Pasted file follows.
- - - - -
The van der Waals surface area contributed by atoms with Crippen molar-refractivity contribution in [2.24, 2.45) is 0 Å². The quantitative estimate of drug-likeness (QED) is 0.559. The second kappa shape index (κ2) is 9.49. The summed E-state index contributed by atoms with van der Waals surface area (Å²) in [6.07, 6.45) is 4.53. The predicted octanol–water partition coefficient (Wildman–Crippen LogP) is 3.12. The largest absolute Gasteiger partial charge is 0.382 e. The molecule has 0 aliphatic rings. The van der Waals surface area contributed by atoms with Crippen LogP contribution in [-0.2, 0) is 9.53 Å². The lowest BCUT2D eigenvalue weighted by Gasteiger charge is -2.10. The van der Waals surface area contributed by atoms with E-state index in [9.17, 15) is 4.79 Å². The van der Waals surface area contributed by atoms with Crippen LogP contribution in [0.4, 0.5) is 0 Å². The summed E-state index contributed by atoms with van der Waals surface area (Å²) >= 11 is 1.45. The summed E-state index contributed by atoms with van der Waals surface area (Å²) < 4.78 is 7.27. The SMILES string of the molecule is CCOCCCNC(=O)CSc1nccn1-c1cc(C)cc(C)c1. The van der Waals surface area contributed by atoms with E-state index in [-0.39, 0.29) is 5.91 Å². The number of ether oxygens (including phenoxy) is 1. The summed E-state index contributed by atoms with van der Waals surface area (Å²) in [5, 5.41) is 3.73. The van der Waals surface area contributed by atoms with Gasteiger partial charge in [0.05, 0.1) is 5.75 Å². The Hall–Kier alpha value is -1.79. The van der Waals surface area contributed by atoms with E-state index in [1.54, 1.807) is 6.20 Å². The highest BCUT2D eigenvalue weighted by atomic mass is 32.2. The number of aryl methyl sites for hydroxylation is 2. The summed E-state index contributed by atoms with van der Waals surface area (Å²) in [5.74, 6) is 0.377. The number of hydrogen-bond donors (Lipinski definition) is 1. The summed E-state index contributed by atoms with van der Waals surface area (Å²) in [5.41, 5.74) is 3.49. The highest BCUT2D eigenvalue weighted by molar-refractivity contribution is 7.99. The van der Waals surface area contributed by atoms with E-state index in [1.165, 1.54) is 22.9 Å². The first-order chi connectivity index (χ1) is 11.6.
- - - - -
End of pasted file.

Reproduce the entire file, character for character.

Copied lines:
The van der Waals surface area contributed by atoms with Crippen molar-refractivity contribution in [2.24, 2.45) is 0 Å². The quantitative estimate of drug-likeness (QED) is 0.559. The second kappa shape index (κ2) is 9.49. The summed E-state index contributed by atoms with van der Waals surface area (Å²) in [6.07, 6.45) is 4.53. The predicted octanol–water partition coefficient (Wildman–Crippen LogP) is 3.12. The largest absolute Gasteiger partial charge is 0.382 e. The molecule has 0 aliphatic rings. The van der Waals surface area contributed by atoms with Crippen LogP contribution in [-0.2, 0) is 9.53 Å². The lowest BCUT2D eigenvalue weighted by Gasteiger charge is -2.10. The van der Waals surface area contributed by atoms with E-state index in [9.17, 15) is 4.79 Å². The van der Waals surface area contributed by atoms with Crippen LogP contribution in [0.4, 0.5) is 0 Å². The summed E-state index contributed by atoms with van der Waals surface area (Å²) >= 11 is 1.45. The summed E-state index contributed by atoms with van der Waals surface area (Å²) < 4.78 is 7.27. The SMILES string of the molecule is CCOCCCNC(=O)CSc1nccn1-c1cc(C)cc(C)c1. The van der Waals surface area contributed by atoms with E-state index in [-0.39, 0.29) is 5.91 Å². The number of ether oxygens (including phenoxy) is 1. The summed E-state index contributed by atoms with van der Waals surface area (Å²) in [5, 5.41) is 3.73. The van der Waals surface area contributed by atoms with Gasteiger partial charge in [0.05, 0.1) is 5.75 Å². The Hall–Kier alpha value is -1.79. The van der Waals surface area contributed by atoms with E-state index in [1.54, 1.807) is 6.20 Å². The highest BCUT2D eigenvalue weighted by atomic mass is 32.2. The number of aryl methyl sites for hydroxylation is 2. The summed E-state index contributed by atoms with van der Waals surface area (Å²) in [5.74, 6) is 0.377. The number of hydrogen-bond donors (Lipinski definition) is 1. The summed E-state index contributed by atoms with van der Waals surface area (Å²) in [5.41, 5.74) is 3.49. The highest BCUT2D eigenvalue weighted by molar-refractivity contribution is 7.99. The van der Waals surface area contributed by atoms with E-state index in [1.165, 1.54) is 22.9 Å². The first-order chi connectivity index (χ1) is 11.6.